Over an hour and a half had passed since the other students had stopped chopping wood. This was her first time creating her own fuel to heat the water for her shower, and junior Sophie Baer was miserable.
The wood-chopping process (a mandatory ax was included on her packing list) started with Baer going to the wood pile behind her room, picking out the easy-looking pieces, chopping them and loading them into a wheelbarrow to transport the fuel to the shower fires.
Then she had to stuff the wood into a long narrow chute, light a fire and stoke it for two hours while it heated a tank of water. Although she didn’t have to sit at the fire for the whole two hours, she did have to come back every 15 minutes to make sure it was still lit.
When Baer tells people about her former boarding school, Midland School in Los Olivos, Calif., she said they think she went to a correctional institute.
Although the students had chores, were responsible for making their own hot showers and had strict rules, they were by no means delinquents.
When Midland was founded at the end of the Great Depression in 1932, the founders wanted to incorporate the philosophy of teaching the younger generation life skills. The students were supposed to learn both how to be self-reliant and how to live off what was around them.
The school itself has an eight-acre organic garden, which provides about 70 percent of the school’s produce, as well as a cattle ranch on its 2,860-acre property.
“Everyone in the school had a job that you had to do every day, from being a waiter to cleaning classrooms,” Baer said. “We had a work period every Sunday for two hours where everyone had to clean the school.”
Baer spent her sophomore year (after transferring from a middle school that included ninth grade) at Midland because of her family legacy—her father, brother, grandfather and aunt all attended.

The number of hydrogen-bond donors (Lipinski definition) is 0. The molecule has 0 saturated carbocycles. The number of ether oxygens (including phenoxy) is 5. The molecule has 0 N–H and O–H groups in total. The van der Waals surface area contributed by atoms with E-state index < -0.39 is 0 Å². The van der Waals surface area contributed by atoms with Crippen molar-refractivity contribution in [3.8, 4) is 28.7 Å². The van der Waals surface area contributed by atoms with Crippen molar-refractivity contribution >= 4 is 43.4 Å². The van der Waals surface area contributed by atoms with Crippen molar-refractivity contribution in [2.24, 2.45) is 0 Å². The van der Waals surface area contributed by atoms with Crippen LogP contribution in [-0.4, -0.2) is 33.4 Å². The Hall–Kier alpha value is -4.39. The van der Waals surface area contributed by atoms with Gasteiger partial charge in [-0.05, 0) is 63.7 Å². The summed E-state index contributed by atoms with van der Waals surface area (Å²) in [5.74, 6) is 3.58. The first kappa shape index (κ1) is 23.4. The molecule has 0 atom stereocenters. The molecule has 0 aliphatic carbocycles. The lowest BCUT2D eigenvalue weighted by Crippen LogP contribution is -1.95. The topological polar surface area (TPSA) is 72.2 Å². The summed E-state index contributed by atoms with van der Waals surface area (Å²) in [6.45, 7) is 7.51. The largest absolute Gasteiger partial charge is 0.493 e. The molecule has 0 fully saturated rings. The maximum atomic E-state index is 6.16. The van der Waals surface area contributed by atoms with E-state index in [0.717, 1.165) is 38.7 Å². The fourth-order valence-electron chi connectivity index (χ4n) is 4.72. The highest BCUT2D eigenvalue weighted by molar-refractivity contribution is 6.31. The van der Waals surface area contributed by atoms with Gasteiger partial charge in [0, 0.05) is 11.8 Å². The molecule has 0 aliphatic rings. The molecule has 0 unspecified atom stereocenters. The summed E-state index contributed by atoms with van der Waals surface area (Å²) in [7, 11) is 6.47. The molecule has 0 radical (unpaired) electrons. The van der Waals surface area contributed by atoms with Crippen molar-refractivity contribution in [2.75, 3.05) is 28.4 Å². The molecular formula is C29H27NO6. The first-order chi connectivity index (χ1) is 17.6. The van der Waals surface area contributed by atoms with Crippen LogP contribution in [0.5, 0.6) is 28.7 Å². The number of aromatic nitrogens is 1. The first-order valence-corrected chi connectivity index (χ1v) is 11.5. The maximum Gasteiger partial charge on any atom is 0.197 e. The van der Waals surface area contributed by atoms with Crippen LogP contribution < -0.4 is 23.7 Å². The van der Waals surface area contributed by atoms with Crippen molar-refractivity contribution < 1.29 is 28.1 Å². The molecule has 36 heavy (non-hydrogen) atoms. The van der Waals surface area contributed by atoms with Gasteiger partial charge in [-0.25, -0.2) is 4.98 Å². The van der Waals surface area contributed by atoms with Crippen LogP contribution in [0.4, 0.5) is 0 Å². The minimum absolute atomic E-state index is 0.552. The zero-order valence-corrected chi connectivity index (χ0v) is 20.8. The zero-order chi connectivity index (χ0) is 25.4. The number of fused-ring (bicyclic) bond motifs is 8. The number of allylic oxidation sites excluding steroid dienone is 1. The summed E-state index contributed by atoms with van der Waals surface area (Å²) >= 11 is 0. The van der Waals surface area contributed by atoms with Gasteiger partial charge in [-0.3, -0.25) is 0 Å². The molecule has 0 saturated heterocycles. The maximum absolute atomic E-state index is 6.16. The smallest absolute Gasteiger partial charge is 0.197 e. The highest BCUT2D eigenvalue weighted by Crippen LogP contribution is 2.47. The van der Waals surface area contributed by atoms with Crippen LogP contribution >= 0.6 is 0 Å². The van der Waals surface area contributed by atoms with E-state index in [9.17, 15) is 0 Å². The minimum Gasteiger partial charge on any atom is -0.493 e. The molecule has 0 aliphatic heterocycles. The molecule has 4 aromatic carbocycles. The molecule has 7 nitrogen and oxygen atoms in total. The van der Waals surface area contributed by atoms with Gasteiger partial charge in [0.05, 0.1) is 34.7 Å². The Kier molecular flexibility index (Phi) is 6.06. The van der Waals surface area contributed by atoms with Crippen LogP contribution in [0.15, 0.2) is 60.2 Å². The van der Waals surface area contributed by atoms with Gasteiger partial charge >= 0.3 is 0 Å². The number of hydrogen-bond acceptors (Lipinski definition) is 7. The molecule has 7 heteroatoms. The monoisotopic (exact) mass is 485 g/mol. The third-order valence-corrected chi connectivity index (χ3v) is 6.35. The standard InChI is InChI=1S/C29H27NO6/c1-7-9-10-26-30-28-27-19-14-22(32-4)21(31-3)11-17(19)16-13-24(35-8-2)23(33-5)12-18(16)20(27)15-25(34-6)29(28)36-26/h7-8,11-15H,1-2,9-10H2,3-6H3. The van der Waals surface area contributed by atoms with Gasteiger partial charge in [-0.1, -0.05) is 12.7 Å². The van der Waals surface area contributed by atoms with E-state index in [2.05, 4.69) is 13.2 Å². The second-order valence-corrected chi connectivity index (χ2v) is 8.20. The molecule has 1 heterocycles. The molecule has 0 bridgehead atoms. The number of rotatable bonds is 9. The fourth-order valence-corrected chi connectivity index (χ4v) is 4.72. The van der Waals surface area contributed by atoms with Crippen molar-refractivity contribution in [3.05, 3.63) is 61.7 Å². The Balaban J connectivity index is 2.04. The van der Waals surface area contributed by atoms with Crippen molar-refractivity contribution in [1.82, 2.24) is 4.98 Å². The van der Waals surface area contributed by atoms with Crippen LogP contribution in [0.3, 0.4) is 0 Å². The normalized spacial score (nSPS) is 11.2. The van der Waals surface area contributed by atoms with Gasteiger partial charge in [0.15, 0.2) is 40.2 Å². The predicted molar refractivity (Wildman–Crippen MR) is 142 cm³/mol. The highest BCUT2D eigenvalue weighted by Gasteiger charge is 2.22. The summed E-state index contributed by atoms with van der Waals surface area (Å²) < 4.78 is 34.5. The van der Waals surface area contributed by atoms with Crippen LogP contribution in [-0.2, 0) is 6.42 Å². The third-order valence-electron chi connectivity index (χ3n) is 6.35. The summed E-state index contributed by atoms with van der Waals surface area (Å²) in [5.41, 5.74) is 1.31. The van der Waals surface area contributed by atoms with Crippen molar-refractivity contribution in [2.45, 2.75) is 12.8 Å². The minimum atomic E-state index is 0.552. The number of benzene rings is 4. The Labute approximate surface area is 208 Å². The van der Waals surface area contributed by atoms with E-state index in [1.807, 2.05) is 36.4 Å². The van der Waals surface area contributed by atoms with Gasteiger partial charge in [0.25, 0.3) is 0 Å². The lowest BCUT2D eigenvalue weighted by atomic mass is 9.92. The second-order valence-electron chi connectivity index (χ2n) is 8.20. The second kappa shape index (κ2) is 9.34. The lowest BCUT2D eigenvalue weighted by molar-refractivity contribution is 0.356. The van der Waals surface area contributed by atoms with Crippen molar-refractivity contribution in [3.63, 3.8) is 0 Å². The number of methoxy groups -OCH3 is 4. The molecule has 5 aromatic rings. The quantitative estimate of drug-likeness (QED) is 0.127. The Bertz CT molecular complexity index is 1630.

“When you explain (Midland), most of the things you explain are the manual labor and strict rules,” she said. “But it’s a regular boarding school just with more responsibility.”
Baer said her first couple of weeks there were miserable.
“At the beginning of the year, it was kind of a shock,” she said. “After getting used to the constant manual labor, it became more fun than work.”
Baer said the job she enjoyed most was working in the kitchen. She cleaned up after meals and put away food and cooking utensils for the cook once a day.
For the first semester Baer was a waiter in the dining hall. Other jobs were reserved for upperclassmen like bell ringer (ringing the giant bell that ran the school, signaling classes, meals and assemblies) and being the head of various job crews.
Part of what made Midland unique was the size. There were only 12 in Baer’s sophomore class, which was small even for that school, which usually has about 25 students per grade.
Not only was there a lot of responsibility as far as jobs went, but the school was still a college preparatory boarding school, with “constant academics,” Baer said.
She often attended night classes during the two-and-a-half hour mandatory study sessions each night, as well as attending classes six days a week.
Baer transferred to SCDS in September, when she moved to Sacramento to live with her mom. But she isn’t the only one at SCDS who attended Midland for a part of high school.
Drawing teacher Andy Cunningham attended Midland for his freshman and sophomore years and actually was at the school at the same time as Baer’s father. Like Baer, Cunningham eventually found the chores fun.
“I was kind of brought up with that, I knew how to swing an ax and use a chainsaw by the time I got to school,” Cunningham said.
Although Baer didn’t pick up the wood chopping as quickly as Cunningham, she learned to appreciate Midland, she said.
“Living with such a small group of people and working with them made us all incredibly close, and I miss them a lot,” Baer said.